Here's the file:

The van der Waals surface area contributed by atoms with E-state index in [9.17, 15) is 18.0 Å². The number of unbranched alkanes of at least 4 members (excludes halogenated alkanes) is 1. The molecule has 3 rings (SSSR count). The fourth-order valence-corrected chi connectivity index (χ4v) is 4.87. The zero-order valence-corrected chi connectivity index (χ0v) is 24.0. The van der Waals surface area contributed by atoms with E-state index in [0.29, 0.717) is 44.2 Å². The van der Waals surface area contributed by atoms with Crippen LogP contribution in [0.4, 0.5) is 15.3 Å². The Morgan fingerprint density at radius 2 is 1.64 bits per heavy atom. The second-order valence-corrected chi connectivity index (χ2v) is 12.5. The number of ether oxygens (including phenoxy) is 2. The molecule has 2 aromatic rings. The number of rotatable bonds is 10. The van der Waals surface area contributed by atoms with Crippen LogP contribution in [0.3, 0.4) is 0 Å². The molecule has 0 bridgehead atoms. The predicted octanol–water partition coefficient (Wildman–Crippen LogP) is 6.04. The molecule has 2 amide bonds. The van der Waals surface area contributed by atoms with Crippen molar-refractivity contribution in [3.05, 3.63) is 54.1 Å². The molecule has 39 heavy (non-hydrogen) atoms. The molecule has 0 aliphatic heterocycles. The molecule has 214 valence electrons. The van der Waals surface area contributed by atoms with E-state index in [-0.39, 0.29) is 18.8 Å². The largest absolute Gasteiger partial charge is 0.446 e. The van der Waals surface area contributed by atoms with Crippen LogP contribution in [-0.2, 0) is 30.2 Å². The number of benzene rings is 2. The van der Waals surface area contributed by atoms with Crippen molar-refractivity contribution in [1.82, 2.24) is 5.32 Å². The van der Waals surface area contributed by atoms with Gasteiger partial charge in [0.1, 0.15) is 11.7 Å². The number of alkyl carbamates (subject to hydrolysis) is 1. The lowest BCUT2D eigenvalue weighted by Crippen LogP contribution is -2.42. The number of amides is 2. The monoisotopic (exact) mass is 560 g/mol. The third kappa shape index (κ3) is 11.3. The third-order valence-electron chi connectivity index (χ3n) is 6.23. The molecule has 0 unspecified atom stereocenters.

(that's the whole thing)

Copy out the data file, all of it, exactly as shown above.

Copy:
The van der Waals surface area contributed by atoms with E-state index in [9.17, 15) is 18.0 Å². The number of unbranched alkanes of at least 4 members (excludes halogenated alkanes) is 1. The molecule has 3 rings (SSSR count). The fourth-order valence-corrected chi connectivity index (χ4v) is 4.87. The zero-order valence-corrected chi connectivity index (χ0v) is 24.0. The van der Waals surface area contributed by atoms with E-state index in [0.29, 0.717) is 44.2 Å². The van der Waals surface area contributed by atoms with Crippen LogP contribution in [0.4, 0.5) is 15.3 Å². The Morgan fingerprint density at radius 2 is 1.64 bits per heavy atom. The second-order valence-corrected chi connectivity index (χ2v) is 12.5. The number of ether oxygens (including phenoxy) is 2. The molecule has 2 aromatic rings. The number of rotatable bonds is 10. The van der Waals surface area contributed by atoms with Crippen LogP contribution in [0.3, 0.4) is 0 Å². The molecule has 0 bridgehead atoms. The predicted octanol–water partition coefficient (Wildman–Crippen LogP) is 6.04. The molecule has 2 amide bonds. The van der Waals surface area contributed by atoms with Crippen molar-refractivity contribution in [3.05, 3.63) is 54.1 Å². The molecule has 39 heavy (non-hydrogen) atoms. The molecule has 0 aliphatic heterocycles. The molecule has 214 valence electrons. The van der Waals surface area contributed by atoms with E-state index in [-0.39, 0.29) is 18.8 Å². The largest absolute Gasteiger partial charge is 0.446 e. The van der Waals surface area contributed by atoms with Crippen LogP contribution in [-0.2, 0) is 30.2 Å². The number of benzene rings is 2. The van der Waals surface area contributed by atoms with Crippen molar-refractivity contribution in [1.82, 2.24) is 5.32 Å². The van der Waals surface area contributed by atoms with Gasteiger partial charge in [0.1, 0.15) is 11.7 Å². The number of alkyl carbamates (subject to hydrolysis) is 1. The lowest BCUT2D eigenvalue weighted by Crippen LogP contribution is -2.42. The number of amides is 2. The monoisotopic (exact) mass is 560 g/mol. The third kappa shape index (κ3) is 11.3. The third-order valence-electron chi connectivity index (χ3n) is 6.23. The molecule has 0 unspecified atom stereocenters.